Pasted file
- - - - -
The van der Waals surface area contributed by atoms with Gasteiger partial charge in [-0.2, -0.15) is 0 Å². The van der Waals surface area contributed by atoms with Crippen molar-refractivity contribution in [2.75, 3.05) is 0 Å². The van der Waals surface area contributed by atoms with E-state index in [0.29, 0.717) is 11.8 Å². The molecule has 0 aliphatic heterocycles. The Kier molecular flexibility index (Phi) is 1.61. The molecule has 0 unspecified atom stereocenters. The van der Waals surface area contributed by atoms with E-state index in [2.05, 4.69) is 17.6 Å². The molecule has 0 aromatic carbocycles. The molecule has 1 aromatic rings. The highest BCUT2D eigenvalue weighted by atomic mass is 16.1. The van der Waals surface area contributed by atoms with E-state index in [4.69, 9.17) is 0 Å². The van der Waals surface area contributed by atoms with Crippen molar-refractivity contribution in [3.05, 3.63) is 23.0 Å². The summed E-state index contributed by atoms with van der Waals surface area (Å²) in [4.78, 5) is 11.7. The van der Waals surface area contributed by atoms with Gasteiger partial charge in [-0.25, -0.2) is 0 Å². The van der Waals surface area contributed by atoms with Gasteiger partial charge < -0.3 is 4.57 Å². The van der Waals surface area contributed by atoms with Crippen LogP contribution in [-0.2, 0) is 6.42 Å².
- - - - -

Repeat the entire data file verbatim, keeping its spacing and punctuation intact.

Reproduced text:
The van der Waals surface area contributed by atoms with Gasteiger partial charge in [-0.2, -0.15) is 0 Å². The van der Waals surface area contributed by atoms with Crippen molar-refractivity contribution in [2.75, 3.05) is 0 Å². The van der Waals surface area contributed by atoms with E-state index in [0.29, 0.717) is 11.8 Å². The molecule has 0 aliphatic heterocycles. The Kier molecular flexibility index (Phi) is 1.61. The molecule has 0 unspecified atom stereocenters. The van der Waals surface area contributed by atoms with E-state index in [2.05, 4.69) is 17.6 Å². The molecule has 0 aromatic carbocycles. The molecule has 1 aromatic rings. The highest BCUT2D eigenvalue weighted by atomic mass is 16.1. The van der Waals surface area contributed by atoms with E-state index in [4.69, 9.17) is 0 Å². The van der Waals surface area contributed by atoms with Crippen molar-refractivity contribution in [3.05, 3.63) is 23.0 Å². The summed E-state index contributed by atoms with van der Waals surface area (Å²) in [4.78, 5) is 11.7. The van der Waals surface area contributed by atoms with Gasteiger partial charge in [-0.25, -0.2) is 0 Å². The van der Waals surface area contributed by atoms with Gasteiger partial charge < -0.3 is 4.57 Å². The van der Waals surface area contributed by atoms with Crippen LogP contribution in [-0.2, 0) is 6.42 Å².